FREE ELECTRONIC LIBRARY - Online materials, documents

Pages:   || 2 | 3 | 4 | 5 |   ...   | 10 |

«Making “Smart Growth” Smarter Steve P. Calandrillo* Chryssa V. Deliganis** Andrea Woods*** ABSTRACT The “smart growth” movement has had a ...»

-- [ Page 1 ] --

Making “Smart Growth” Smarter

Steve P. Calandrillo*

Chryssa V. Deliganis**

Andrea Woods***


The “smart growth” movement has had a significant influence on land

use regulation over the past few decades, and promises to offer the antidote to

suburban sprawl. But states and local governments that once enthusiastically

touted smart growth legislation are beginning to confront unforeseen obstacles

and unintended consequences resulting from their new policies. This Article

explores the impact of growth management acts on private property rights, noting the inevitable and growing conflicts between the two sides that legislatures and courts are now being asked to sort out. It assesses the problems with creating truly intelligent urban growth, ranging from political motivations to inconsistent judicial determinations to NIMBYs to constitutional takings jurisprudence.

This Article predicts dramatically increased land use litigation as the likely result of smart growth legislation in the coming decades unless legislatures and courts enact sensible reforms today. If we want “smart growth” to live up to its name, we must remove it from local politics, get serious about consistently enforcing urban growth boundaries or priority funding areas, and even consider reforming America’s individualistic notion of private property rights as we know it.


OF INTRODUCTION................................................. 831


GROWTH MANAGEMENT AN UPHILL BATTLE........... 835 * Charles I. Stone Professor of Law, University of Washington School of Law, stevecal@uw.edu. J.D., Harvard Law School; B.A., U.C. Berkeley.

** Principal, Calandrillo & Deliganis. J.D., Harvard Law School; B.A., U.C. Berkeley.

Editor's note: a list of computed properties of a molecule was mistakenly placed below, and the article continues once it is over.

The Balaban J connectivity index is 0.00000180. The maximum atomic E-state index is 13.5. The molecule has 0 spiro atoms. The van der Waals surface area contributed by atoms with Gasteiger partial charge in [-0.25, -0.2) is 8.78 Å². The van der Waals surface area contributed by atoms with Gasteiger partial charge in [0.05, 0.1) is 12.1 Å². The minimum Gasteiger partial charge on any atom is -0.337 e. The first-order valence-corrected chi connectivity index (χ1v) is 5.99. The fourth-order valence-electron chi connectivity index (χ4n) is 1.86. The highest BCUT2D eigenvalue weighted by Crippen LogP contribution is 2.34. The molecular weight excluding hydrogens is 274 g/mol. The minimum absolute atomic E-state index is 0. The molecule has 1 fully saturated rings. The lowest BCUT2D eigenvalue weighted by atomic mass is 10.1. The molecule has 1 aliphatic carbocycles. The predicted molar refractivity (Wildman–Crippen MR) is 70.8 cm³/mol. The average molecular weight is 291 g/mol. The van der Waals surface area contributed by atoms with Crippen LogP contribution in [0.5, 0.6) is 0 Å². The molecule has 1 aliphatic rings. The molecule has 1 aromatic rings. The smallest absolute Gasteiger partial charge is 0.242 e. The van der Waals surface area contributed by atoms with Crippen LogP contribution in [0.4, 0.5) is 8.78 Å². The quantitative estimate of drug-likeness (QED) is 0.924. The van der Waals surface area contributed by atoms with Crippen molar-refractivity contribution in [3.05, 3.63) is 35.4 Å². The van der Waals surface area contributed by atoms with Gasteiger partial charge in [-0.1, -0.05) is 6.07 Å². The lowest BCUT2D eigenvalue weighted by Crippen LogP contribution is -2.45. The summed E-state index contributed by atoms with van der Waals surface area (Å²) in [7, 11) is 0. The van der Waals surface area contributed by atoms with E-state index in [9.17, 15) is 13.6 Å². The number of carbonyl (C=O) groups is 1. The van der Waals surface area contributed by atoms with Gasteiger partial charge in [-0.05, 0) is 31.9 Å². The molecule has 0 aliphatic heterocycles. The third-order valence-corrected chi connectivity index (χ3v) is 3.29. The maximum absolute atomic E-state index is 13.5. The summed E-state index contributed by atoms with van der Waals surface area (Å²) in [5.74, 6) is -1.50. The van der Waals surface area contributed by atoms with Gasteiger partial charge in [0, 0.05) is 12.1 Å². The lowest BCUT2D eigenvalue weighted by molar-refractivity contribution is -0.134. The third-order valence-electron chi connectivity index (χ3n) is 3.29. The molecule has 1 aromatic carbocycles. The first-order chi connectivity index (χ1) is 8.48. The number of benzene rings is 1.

*** J.D., University of Washington School of Law; B.A., Gonzaga University.

The authors offer their gratitude to Todd Wildermuth, Dr. Anna Deliganis, Tres Gallant, Alyse Merritt, Jonathan Moskow, Irwin Yoon, and George Webb for helpful comments and ideas. Our thanks as well to Julian Beattie and Dave Cromwell for their excellent research and drafting assistance, and to Marian Gould Gallagher law librarians Alena Wolotira and Ashley Sundin for stellar bluebooking. Finally, we sincerely appreciate the financial support provided by the Washington Law Foundation and Charles I. Stone Professorship. This Article builds off of a condensed paper published in the Cornell Real Estate Review, Vol. 13, No.1, published by the Cornell University Baker Program in Real Estate.

–  –  –


Over the past century, ever-expanding urban and suburban growth in the United States has offered a clear sign of America’s economic vitality, but it has not come without unique challenges of its own. Indeed, efforts to promulgate “smart growth” legislation as an antidote to suburban sprawl have proliferated in the past three decades, but it is time we ask ourselves whether their benefits outweigh their unintended consequences. States and local governments that once enthusiastically touted such legislation are beginning to confront unforeseen obstacles—and litigation—that raise the need for immediate reform. This Article explores the impact of growth management acts on preexisting property rights, noting the inevitable and growing conflicts between the two sides that legislatures (and courts) are increasingly being forced to confront. We assess the problems with creating truly intelligent urban and suburban growth, from political pressures to inconsistent judicial determinations to NIMBYs1 and even constitutional takings jurisprudence.

Let us briefly consider a few examples that highlight the nature of the land use and property law conflicts involved: Point Wells, Washington; Rajneeshpuram, Oregon; and Windsor Tract, Florida.

Point Wells, a scenic area designated to become a luxury condominium development, rests on the Puget Sound waterfront.2 Formerly owned by Standard Oil and used as a fuel facility,3 this area contains beautiful beachfront property nearly a mile long, with stunning views of Puget Sound and the Olympic Mountains beyond.4 It is nestled on the southern part of Snohomish County, and is adjacent to the northernmost city—Shoreline—of another county, King County.5 When 1 NIMBY is an acronym for “Not In My Back Yard,” an expression of opposition to the locating of an undesirable project close by in one’s neighborhood. See NIMBY, MERRIAM-WEBSTER DICTIONARY, http://www.merriam-webster.com/dictionary/nimby (last visited May 10, 2015).

2 BSRE Point Wells, LP, Point Wells... A New Vision for Living, POINT WELLS, http:// pointwells.com (last visited May 10, 2015) [hereinafter Vision].

3 Noah Haglund, Status of Point Wells Still in Limbo, HERALDNET (July 16, 2013, 12:01 AM), http://www.heraldnet.com/article/20130716/NEWS01/707169935.